The term 'behaviour' is widely used as a technical term  in ways that go beyond its common language use as applying specifically to humans.

Certainly in the design world that I'm part of, it refers all actions (and in some cases the consequences  and implications of those actions) of anything real, imagined, abstract or virtual.

Some  examples:

    The behaviour of an ecosystem (This can refer to the abstract idea of an ecosystem (abstract designed output) or the physical entities that the abstract ecosystem describes)

    Behaviour of screen elements as indicators of affordances (virtual and abstract designed outputs)

    Behaviour of government policies (abstract designed outputs)

    Behaviour of electro-mechanical components (physical designed outputs)

    Behaviour of a mathematical function(abstract designed outputs)

    Behaviour of neural image patterns as thoughts (subjectively imagined outputs)

    Behaviour of appearance of a high fashion garment in terms of influence on culture and future fashion styles ...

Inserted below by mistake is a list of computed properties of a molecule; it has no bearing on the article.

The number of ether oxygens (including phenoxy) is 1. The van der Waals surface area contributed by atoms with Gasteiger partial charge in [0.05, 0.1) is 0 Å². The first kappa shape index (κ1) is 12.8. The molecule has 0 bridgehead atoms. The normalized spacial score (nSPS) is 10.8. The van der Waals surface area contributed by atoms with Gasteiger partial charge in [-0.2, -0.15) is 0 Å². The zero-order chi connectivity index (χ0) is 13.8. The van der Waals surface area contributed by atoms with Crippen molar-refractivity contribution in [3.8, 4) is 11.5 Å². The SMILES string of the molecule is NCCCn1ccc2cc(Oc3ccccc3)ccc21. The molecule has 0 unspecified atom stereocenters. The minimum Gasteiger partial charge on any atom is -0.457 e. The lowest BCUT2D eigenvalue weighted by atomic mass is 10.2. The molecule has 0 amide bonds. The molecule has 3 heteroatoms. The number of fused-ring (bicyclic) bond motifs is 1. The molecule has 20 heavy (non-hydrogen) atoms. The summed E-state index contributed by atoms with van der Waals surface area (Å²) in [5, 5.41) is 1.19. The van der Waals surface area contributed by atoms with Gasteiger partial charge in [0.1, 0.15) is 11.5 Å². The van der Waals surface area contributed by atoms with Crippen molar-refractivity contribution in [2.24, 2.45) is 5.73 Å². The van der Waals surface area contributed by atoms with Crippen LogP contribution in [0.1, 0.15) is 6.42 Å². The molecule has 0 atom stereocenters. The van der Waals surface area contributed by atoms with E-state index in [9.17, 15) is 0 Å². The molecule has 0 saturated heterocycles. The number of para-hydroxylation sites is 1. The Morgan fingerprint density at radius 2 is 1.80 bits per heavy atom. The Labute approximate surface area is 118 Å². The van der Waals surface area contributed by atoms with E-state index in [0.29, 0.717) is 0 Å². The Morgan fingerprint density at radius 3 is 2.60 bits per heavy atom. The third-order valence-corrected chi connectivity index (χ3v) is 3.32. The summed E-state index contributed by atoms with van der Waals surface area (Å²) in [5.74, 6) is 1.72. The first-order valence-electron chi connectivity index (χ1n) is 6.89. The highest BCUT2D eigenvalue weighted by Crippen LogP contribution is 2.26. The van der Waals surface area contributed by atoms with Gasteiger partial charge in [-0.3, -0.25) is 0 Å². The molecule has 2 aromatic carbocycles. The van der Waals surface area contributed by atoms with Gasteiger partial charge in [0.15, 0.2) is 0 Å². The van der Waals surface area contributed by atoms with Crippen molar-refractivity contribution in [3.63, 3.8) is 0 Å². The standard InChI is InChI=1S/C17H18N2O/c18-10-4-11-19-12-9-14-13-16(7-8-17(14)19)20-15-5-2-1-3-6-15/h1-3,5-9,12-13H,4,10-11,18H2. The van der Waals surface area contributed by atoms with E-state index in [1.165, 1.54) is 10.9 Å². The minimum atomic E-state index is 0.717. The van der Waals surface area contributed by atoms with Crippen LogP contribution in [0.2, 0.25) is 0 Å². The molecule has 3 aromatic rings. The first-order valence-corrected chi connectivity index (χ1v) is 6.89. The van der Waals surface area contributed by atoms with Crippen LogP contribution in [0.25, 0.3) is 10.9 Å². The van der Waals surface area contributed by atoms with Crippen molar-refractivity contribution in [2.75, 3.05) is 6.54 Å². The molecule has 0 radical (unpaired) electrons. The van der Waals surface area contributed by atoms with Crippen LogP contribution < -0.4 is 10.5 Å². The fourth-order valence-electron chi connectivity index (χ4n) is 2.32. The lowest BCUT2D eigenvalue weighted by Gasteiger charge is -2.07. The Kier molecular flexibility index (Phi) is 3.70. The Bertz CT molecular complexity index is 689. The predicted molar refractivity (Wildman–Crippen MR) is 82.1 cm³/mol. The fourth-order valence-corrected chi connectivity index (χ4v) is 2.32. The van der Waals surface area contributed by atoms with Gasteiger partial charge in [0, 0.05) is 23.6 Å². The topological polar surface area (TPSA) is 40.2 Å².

Etc.

On feedback: the four defining axioms I provided include feedback as a matter of course in how they are written.  If prediction of the behaviours of designed outputs or their outcomes requires using the abstract ideas of feedback (or complexity theory, or evolutionary theory or....), then these are obviously in the wording included as part of what is needed.

On inputs and outputs: all systems, however complex, can be regarded as having inputs - even if these are simply the influences from the environment in which the designing system (human or other) and the designed outputs emerge as a result of the design-creating activity.

I suggest it is better to restrict the term design specifically to outputs that are created as a result of a physical representation (i.e. a design as in a plan, drawing, or other set of specifications that describe how to implement the design exactly). Otherwise one can easily get into the situation of assuming 'all and everything' is 'design'. In that case, the term 'design' defines nothing.

Kind  regards,
Terence
==
Dr Terence Love
MORS, MAISA, MISI, PMACM, AMIMechE
School of Design and Built Environment, Curtin University, Western Australia CEO, Design Out Crime and CPTED Centre PO Box 226, Quinns Rocks, Western Australia 6030 [log in to unmask] [log in to unmask]
 +61 (0)4 3497 5848
ORCID 0000-0002-2436-7566
==